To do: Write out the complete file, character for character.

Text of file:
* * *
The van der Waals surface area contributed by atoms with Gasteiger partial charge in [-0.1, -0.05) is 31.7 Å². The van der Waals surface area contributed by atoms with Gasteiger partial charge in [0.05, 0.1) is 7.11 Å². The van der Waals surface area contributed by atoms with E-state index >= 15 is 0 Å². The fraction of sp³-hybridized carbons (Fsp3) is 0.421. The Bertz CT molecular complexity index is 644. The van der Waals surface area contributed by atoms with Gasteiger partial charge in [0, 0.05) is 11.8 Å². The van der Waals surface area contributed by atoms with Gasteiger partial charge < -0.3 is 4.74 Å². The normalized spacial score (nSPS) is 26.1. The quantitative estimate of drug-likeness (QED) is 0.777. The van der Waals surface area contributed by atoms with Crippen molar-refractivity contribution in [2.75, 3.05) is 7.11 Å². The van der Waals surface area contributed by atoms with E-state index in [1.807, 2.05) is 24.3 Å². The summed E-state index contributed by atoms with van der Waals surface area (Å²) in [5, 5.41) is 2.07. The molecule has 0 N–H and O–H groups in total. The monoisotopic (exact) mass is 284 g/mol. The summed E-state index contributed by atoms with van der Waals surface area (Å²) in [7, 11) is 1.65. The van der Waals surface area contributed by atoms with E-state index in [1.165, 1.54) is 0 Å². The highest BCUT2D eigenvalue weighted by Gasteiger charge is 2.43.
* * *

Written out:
The van der Waals surface area contributed by atoms with Gasteiger partial charge in [-0.1, -0.05) is 31.7 Å². The van der Waals surface area contributed by atoms with Gasteiger partial charge in [0.05, 0.1) is 7.11 Å². The van der Waals surface area contributed by atoms with E-state index >= 15 is 0 Å². The fraction of sp³-hybridized carbons (Fsp3) is 0.421. The Bertz CT molecular complexity index is 644. The van der Waals surface area contributed by atoms with Gasteiger partial charge in [0, 0.05) is 11.8 Å². The van der Waals surface area contributed by atoms with Gasteiger partial charge < -0.3 is 4.74 Å². The normalized spacial score (nSPS) is 26.1. The quantitative estimate of drug-likeness (QED) is 0.777. The van der Waals surface area contributed by atoms with Crippen molar-refractivity contribution in [2.75, 3.05) is 7.11 Å². The van der Waals surface area contributed by atoms with E-state index in [1.807, 2.05) is 24.3 Å². The summed E-state index contributed by atoms with van der Waals surface area (Å²) in [5, 5.41) is 2.07. The molecule has 0 N–H and O–H groups in total. The monoisotopic (exact) mass is 284 g/mol. The summed E-state index contributed by atoms with van der Waals surface area (Å²) in [7, 11) is 1.65. The van der Waals surface area contributed by atoms with E-state index in [1.165, 1.54) is 0 Å². The highest BCUT2D eigenvalue weighted by Gasteiger charge is 2.43.